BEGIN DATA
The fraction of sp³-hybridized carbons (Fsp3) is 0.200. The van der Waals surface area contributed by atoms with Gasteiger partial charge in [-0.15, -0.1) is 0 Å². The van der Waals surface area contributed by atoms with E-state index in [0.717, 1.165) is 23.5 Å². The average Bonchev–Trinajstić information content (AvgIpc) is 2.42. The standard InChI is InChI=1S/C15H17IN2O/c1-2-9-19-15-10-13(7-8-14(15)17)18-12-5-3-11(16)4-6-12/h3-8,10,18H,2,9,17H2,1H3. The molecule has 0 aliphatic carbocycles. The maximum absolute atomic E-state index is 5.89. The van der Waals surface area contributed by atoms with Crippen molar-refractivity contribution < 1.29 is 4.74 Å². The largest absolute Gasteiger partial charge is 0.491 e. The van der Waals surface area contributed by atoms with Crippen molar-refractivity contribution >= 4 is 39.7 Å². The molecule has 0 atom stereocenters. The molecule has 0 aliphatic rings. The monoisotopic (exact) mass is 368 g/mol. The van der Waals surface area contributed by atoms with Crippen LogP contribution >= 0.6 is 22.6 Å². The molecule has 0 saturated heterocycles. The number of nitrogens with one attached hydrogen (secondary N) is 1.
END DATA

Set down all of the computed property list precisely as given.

The fraction of sp³-hybridized carbons (Fsp3) is 0.200. The van der Waals surface area contributed by atoms with Gasteiger partial charge in [-0.15, -0.1) is 0 Å². The van der Waals surface area contributed by atoms with E-state index in [0.717, 1.165) is 23.5 Å². The average Bonchev–Trinajstić information content (AvgIpc) is 2.42. The standard InChI is InChI=1S/C15H17IN2O/c1-2-9-19-15-10-13(7-8-14(15)17)18-12-5-3-11(16)4-6-12/h3-8,10,18H,2,9,17H2,1H3. The molecule has 0 aliphatic carbocycles. The maximum absolute atomic E-state index is 5.89. The van der Waals surface area contributed by atoms with Crippen molar-refractivity contribution < 1.29 is 4.74 Å². The largest absolute Gasteiger partial charge is 0.491 e. The van der Waals surface area contributed by atoms with Crippen molar-refractivity contribution >= 4 is 39.7 Å². The molecule has 0 atom stereocenters. The molecule has 0 aliphatic rings. The monoisotopic (exact) mass is 368 g/mol. The van der Waals surface area contributed by atoms with Crippen LogP contribution >= 0.6 is 22.6 Å². The molecule has 0 saturated heterocycles. The number of nitrogens with one attached hydrogen (secondary N) is 1.